John S. Saul

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For other people named John Saul, see John Saul (disambiguation).

John S. Saul (born 1938) is a Canadian political economist and activist whose work has focused on the liberation struggles of southern Africa, from the 1960s to the present.[1] In 2004, he was elected fellow of the Royal Society of Canada, in 2010 was granted an honorary doctorate by Victoria University within the University of Toronto, and, in 2011, a Lifetime Achievement Award by the Canadian Association of African Studies.

Professional activities[edit]

Saul is professor emeritus of politics at York University in Toronto. He has also taught at the University of Dar es Salaam in Tanzania, alongside activist-academics such as Giovanni Arrighi (with whom he wrote Essays on the Political Economy of Africa) and Walter Rodney; at the University of Eduardo Mondlane in Maputo, Mozambique, alongside activist-academics such as Ruth First; and at the University of the Witwatersrand, Johannesburg in South Africa.

From the 1970s to the 1990s, Saul was involved with the Toronto Committee for the Liberation of Portugal's African Colonies (TCLPAC), later the Toronto Committee for the Liberation of Southern Africa (TCLSAC), which coordinated the liberation support/anti-apartheid movement in Toronto. He was also an editor of both the Canadian progressive magazine This Magazine (1973–1985) and Southern Africa Report (1985–2000).[2]

Commentary[edit]

Saul is a socialist, and is considered to be an activist-academic in the broader Marxist tradition. As Leo Panitch, long-time editor of the prestigious Socialist Register, has recently[when?] written:

Based on his almost half century of immense political and intellectual contributions to African liberation struggles, John Saul shows [in his recent writings] that he is one of the few today who has the courage as well as the credentials to pose the sober question of "what did 'liberation' mean anyway"? What is more Saul also shows that he is one of the few with the confidence as well as the capacity to answer the question by drawing inspirational and strategic socialist and revolutionary conclusions.

The well-known author (and for many years co-editor with Panitch of Socialist Register) Colin Leys adds: "John Saul's reflections on the struggles for liberation to which he had devoted a lifetime of scholarship and activism...the wise lessons he draws, and his resolute refusal to be pessimistic in spite of all setbacks...should be not just read but taken to heart by everyone who cares about the future of Africa and the world."[3]

As highly regarded Canadian journalist Rick Salutin further noted, in a column written on the occasion of Saul's retirement from York University in Toronto in 2004, "Saul's writings are all about instilling hope and learning from failure...He is a sort of underground alternate Canadian tradition to the internationalism of Lester Pearson, more like the tradition of Norman Bethune and Chris Giannou,"[4]

Similarly, Jorge Rebelo, poet, long-time Frelimo (Mozambique) militant, and cabinet minister in the first government of a liberated Mozambique, writes that "Saul's greatest contribution has been sharing ideas, criticizing and giving advice - reminding us that we should base our ideology on the concrete realities of our country and people, not on ready-made manuals...that we should always ensure the participation of the people in decision-making, and make socialism not just a slogan but a real objective." [5]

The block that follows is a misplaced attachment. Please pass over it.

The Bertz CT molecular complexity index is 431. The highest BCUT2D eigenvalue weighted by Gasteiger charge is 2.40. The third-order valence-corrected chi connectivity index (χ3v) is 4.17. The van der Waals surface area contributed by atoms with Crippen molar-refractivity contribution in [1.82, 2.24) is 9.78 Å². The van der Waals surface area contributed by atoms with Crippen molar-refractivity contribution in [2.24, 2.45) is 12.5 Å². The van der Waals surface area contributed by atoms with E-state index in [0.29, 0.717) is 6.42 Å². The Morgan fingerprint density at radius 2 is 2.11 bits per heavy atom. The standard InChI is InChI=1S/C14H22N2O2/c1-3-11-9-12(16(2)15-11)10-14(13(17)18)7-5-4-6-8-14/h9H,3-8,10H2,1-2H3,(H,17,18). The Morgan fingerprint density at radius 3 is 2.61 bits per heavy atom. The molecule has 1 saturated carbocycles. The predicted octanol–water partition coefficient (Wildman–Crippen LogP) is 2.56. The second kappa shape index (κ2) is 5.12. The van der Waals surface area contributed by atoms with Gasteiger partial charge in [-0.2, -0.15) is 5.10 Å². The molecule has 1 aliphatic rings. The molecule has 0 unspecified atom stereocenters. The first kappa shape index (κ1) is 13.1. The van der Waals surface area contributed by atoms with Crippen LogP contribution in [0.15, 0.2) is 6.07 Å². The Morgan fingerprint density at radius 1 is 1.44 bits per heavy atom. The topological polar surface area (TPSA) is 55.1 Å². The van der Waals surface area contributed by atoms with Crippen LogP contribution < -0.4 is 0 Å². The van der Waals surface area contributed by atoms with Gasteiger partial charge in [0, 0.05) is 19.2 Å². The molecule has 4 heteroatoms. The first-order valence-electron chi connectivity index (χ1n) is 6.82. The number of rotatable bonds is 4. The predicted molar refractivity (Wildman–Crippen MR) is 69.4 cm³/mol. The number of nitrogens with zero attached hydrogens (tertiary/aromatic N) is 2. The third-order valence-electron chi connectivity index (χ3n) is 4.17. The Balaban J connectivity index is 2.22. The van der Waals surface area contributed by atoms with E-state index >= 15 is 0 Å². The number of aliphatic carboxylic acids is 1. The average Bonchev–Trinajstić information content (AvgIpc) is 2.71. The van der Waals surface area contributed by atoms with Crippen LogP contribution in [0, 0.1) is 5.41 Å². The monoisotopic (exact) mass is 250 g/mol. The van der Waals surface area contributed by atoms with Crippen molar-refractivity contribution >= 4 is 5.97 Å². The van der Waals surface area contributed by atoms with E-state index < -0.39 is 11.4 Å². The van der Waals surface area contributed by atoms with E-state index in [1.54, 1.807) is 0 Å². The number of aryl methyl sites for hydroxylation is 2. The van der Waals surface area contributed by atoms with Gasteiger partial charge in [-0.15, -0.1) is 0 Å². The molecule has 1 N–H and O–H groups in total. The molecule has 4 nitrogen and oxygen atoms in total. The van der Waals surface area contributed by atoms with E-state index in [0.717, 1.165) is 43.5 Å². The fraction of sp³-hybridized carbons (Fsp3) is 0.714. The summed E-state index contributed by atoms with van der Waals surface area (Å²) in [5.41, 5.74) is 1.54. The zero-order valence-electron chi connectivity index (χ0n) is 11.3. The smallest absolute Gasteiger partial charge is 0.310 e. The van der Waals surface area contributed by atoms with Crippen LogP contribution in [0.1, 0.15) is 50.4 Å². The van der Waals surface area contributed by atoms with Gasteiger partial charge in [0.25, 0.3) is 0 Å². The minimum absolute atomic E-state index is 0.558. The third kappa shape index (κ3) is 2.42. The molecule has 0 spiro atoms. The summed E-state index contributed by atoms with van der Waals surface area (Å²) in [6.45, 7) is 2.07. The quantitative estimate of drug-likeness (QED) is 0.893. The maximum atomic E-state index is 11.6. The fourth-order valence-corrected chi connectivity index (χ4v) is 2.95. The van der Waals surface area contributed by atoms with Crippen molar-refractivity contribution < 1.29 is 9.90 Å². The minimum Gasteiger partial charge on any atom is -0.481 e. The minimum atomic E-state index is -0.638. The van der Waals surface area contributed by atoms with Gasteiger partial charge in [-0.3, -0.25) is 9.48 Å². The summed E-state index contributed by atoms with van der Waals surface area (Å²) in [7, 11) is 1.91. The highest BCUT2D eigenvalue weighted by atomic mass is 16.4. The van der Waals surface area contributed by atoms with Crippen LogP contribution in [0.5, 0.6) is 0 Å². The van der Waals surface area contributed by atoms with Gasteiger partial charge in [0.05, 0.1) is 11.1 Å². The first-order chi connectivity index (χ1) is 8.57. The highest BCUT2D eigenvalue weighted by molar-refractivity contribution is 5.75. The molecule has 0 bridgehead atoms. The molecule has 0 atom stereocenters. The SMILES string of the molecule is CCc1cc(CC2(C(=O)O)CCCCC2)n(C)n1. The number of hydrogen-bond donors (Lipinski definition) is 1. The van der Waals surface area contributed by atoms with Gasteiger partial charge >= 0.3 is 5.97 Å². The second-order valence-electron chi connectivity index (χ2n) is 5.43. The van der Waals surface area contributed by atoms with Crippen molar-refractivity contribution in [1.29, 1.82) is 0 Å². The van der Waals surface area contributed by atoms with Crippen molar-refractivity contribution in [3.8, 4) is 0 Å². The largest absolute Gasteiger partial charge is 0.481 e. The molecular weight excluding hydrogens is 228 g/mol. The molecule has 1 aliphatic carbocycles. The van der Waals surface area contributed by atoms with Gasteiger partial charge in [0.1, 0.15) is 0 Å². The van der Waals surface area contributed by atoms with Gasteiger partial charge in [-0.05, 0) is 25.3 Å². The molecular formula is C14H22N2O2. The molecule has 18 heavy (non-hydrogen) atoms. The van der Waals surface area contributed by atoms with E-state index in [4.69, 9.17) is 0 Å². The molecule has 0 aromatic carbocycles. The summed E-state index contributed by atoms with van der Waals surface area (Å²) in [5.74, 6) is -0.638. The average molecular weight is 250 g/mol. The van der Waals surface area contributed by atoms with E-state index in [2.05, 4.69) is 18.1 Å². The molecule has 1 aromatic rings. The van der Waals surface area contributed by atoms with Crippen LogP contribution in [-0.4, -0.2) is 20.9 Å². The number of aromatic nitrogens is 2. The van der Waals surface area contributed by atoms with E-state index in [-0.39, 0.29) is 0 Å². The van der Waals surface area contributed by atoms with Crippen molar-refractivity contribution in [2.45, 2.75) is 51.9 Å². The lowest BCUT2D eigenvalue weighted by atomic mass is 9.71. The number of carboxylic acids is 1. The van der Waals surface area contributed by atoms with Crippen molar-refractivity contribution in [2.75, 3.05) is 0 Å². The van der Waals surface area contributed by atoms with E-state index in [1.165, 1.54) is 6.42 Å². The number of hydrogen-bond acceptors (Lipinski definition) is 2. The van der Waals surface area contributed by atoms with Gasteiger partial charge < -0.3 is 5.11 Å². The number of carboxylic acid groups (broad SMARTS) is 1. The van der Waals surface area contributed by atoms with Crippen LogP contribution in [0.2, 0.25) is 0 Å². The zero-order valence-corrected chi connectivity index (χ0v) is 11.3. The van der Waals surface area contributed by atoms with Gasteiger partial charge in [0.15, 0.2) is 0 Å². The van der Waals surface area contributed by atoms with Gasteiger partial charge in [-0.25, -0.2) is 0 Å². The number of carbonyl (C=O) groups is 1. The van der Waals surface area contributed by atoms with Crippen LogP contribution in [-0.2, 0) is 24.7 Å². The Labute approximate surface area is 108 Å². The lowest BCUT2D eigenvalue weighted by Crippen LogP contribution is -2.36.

Noted Indian Marxist scholar and activist, Aijaz Ahmed, concludes that "Saul combines in his person much of what is best about the international political culture of the left."[6]

Works[edit]

  • Socialism in Tanzania: Politics and Policies, co-edited with Lionel Cliffe, 2 vols. (1972-3)
  • Essays on the Political Economy of Africa, with Giovanni Arrighi (1973)
  • Socialism and Participation: Tanzania’s 1970 National Election, co-edited with the Electoral Studies Committee, University of Dar es Salaam (1974)
  • Canada and Mozambique (1974)
  • Rural Cooperation in Tanzania, co-edited with Lionel Cliffe and others (1975)
  • Words and Deeds: Canada, Portugal and Africa, with the Toronto Committee for the Liberation of Southern Africa (1976)
  • The State and Revolution in Eastern Africa (1979)
  • The Crisis in South Africa, co-authored with Stephen Gelb (1981, rev. ed. 1986)
  • O Marxismo-Leninismo no Contexto Moçambicano (1983)
  • A Difficult Road: The Transition to Socialism in Mozambique (1985)
  • Socialist Ideology and the Struggle for Southern Africa (1990)
  • Recolonization and Resistance: Southern Africa in the 1990s (1994)
  • Namibia’s Liberation Struggle: The Two-Edged Sword, with Colin Leys, & others (1995)
  • Millennial Africa: Capitalism, Socialism, Democracy (2001)
  • The Next Liberation Struggle: Capitalism, Socialism and Democracy in Southern Africa (2005)
  • Development after Globalization: Theory and Practice for the Embattled South in a New Imperial Age (2006)
  • Decolonization and Empire: Contesting the Rhetoric and Reality of Resubordination in Southern Africa and Beyond (2007)
  • Revolutionary Traveller: Freeze-Frames from a Life (2009)
  • Liberation Lite: The Roots of Recolonization in Southern Africa (2011)
  • South Africa – The Present as History: From Mrs. Ples to Mandela AND Marikana (2014)
  • A Flawed Freedom: Rethinking Southern African Liberation (2014)

References[edit]

  1. ^ See, inter alia, Saul, Revolutionary Traveller (op. cit.)
  2. ^ Southern Africa Report Archive
  3. ^ As quoted, as cover copy, in Saul, Liberation Lite (op. cit.)
  4. ^ The (Toronto) Globe and Mail (October 15, 2004)
  5. ^ Letter from Rebelo to be read at Saul's retirement ceremony from York University in 2004, as quoted in Salutin and the frontispiece to Decolonization and Empire (op. cit.)
  6. ^ Ahmed's frontispiece in Saul's Development After Globalization (op. cit.)